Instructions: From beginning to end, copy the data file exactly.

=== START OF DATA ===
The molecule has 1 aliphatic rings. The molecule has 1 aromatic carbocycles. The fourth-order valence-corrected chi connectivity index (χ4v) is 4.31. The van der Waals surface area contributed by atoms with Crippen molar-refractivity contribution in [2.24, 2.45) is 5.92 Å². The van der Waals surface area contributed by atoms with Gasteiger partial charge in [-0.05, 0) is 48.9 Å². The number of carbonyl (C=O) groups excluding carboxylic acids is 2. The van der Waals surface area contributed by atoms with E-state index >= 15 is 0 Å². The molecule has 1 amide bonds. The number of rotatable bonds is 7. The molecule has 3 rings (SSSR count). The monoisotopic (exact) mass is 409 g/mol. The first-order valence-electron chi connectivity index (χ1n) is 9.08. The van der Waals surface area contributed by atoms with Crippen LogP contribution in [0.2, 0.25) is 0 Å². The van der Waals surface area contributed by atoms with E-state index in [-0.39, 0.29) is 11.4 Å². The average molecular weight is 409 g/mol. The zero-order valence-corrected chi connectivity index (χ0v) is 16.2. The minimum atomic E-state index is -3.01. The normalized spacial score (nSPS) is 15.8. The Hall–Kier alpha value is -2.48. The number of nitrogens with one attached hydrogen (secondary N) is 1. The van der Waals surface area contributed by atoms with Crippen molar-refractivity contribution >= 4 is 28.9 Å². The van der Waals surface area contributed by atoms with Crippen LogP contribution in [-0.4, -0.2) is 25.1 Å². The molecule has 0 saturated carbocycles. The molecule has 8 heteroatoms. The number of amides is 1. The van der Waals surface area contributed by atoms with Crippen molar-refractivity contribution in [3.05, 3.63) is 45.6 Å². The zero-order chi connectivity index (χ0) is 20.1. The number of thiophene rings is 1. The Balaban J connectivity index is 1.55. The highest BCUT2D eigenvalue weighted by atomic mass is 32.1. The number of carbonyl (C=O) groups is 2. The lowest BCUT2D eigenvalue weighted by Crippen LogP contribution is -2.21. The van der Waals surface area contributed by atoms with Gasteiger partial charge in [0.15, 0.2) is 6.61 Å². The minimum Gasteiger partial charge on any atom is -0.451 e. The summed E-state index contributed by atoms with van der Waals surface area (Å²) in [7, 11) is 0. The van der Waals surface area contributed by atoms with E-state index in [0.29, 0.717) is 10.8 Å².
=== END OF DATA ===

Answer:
The molecule has 1 aliphatic rings. The molecule has 1 aromatic carbocycles. The fourth-order valence-corrected chi connectivity index (χ4v) is 4.31. The van der Waals surface area contributed by atoms with Crippen molar-refractivity contribution in [2.24, 2.45) is 5.92 Å². The van der Waals surface area contributed by atoms with Gasteiger partial charge in [-0.05, 0) is 48.9 Å². The number of carbonyl (C=O) groups excluding carboxylic acids is 2. The van der Waals surface area contributed by atoms with E-state index >= 15 is 0 Å². The molecule has 1 amide bonds. The number of rotatable bonds is 7. The molecule has 3 rings (SSSR count). The monoisotopic (exact) mass is 409 g/mol. The first-order valence-electron chi connectivity index (χ1n) is 9.08. The van der Waals surface area contributed by atoms with Crippen LogP contribution in [0.2, 0.25) is 0 Å². The van der Waals surface area contributed by atoms with E-state index in [-0.39, 0.29) is 11.4 Å². The average molecular weight is 409 g/mol. The zero-order valence-corrected chi connectivity index (χ0v) is 16.2. The minimum atomic E-state index is -3.01. The normalized spacial score (nSPS) is 15.8. The Hall–Kier alpha value is -2.48. The number of nitrogens with one attached hydrogen (secondary N) is 1. The van der Waals surface area contributed by atoms with Crippen molar-refractivity contribution >= 4 is 28.9 Å². The van der Waals surface area contributed by atoms with Crippen LogP contribution in [-0.4, -0.2) is 25.1 Å². The molecule has 0 saturated carbocycles. The molecule has 8 heteroatoms. The number of amides is 1. The van der Waals surface area contributed by atoms with Crippen molar-refractivity contribution in [3.05, 3.63) is 45.6 Å². The zero-order chi connectivity index (χ0) is 20.1. The number of thiophene rings is 1. The Balaban J connectivity index is 1.55. The highest BCUT2D eigenvalue weighted by atomic mass is 32.1. The number of carbonyl (C=O) groups is 2. The lowest BCUT2D eigenvalue weighted by Crippen LogP contribution is -2.21. The van der Waals surface area contributed by atoms with Gasteiger partial charge in [0.15, 0.2) is 6.61 Å². The minimum Gasteiger partial charge on any atom is -0.451 e. The summed E-state index contributed by atoms with van der Waals surface area (Å²) in [7, 11) is 0. The van der Waals surface area contributed by atoms with E-state index in [0.29, 0.717) is 10.8 Å².